Sen. Feingold: Well, that's very interesting, that's the topic of the day. I said last week I agreed to six debates that have been offered across the state and he hemmed and hahhed. Even though he knew darn well he was going to win the primary, and today we find out that even though he said that he was going to get off the sidelines by running for the senate that he's still hiding. He refused to agree to the debate on Sunday night in Eau Claire that I was ready to do, and now he's saying he'll only do three debates. And this is really kind of sad because you know I think a person that people don't know at all, people didn't even know who he was a few months ago, has a particular responsibility.
Cenk: That's strange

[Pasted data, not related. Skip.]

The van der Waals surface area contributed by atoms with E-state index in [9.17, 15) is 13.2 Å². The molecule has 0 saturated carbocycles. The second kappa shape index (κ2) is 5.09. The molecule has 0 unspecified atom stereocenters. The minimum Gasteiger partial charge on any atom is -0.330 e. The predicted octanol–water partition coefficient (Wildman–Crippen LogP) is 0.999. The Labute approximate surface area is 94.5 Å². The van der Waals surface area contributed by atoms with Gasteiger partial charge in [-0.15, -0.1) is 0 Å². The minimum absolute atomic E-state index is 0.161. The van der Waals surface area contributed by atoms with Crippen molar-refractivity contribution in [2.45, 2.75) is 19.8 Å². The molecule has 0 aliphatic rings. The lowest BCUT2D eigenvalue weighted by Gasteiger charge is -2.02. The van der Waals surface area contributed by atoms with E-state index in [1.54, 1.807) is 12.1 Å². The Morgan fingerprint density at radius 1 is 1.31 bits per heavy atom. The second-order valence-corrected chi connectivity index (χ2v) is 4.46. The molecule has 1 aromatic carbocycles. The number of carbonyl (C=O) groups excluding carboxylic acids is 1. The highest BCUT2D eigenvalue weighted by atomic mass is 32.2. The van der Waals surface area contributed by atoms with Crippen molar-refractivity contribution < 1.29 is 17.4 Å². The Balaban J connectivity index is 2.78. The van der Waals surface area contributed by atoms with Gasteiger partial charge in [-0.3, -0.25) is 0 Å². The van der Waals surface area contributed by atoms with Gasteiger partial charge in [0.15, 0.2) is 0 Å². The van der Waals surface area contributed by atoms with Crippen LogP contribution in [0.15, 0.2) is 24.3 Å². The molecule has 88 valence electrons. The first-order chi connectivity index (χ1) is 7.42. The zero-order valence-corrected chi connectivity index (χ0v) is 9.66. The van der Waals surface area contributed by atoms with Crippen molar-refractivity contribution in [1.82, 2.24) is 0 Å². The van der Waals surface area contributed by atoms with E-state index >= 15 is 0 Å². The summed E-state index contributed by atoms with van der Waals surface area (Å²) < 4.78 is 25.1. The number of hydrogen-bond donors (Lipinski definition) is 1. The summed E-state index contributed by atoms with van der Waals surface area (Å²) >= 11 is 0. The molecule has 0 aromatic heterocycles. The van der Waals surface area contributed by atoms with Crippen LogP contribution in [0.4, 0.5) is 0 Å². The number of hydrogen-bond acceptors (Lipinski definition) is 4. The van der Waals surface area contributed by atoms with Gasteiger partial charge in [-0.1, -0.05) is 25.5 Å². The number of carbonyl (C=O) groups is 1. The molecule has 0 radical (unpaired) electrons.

Sen. Feingold: To come before the people of this state. This guy was a stealth nominee at the republican convention. Nobody knew him, now he's trying to become a stealth Senator. But, I'm not going to let him get away with that. People are catching on to this guy, it's a, it's all being done with mirrors. He refuses to even today at Concordia College in the Milwaukee area. The reporter was there to cover him, he wouldn't answer questions. He would just give the fluff and not do the follow-up and you know what people of this state deserve more from a Senator than that.
Cenk: Senator Feingold, that's really strange because you know the contest is close, so you know, you have to be enormously vigilant. The last poll I saw you were up by about two points so if he's trailing why would he not want to do debates? I mean is the idea hey if people don't find out what I stand for I'll have a better chance?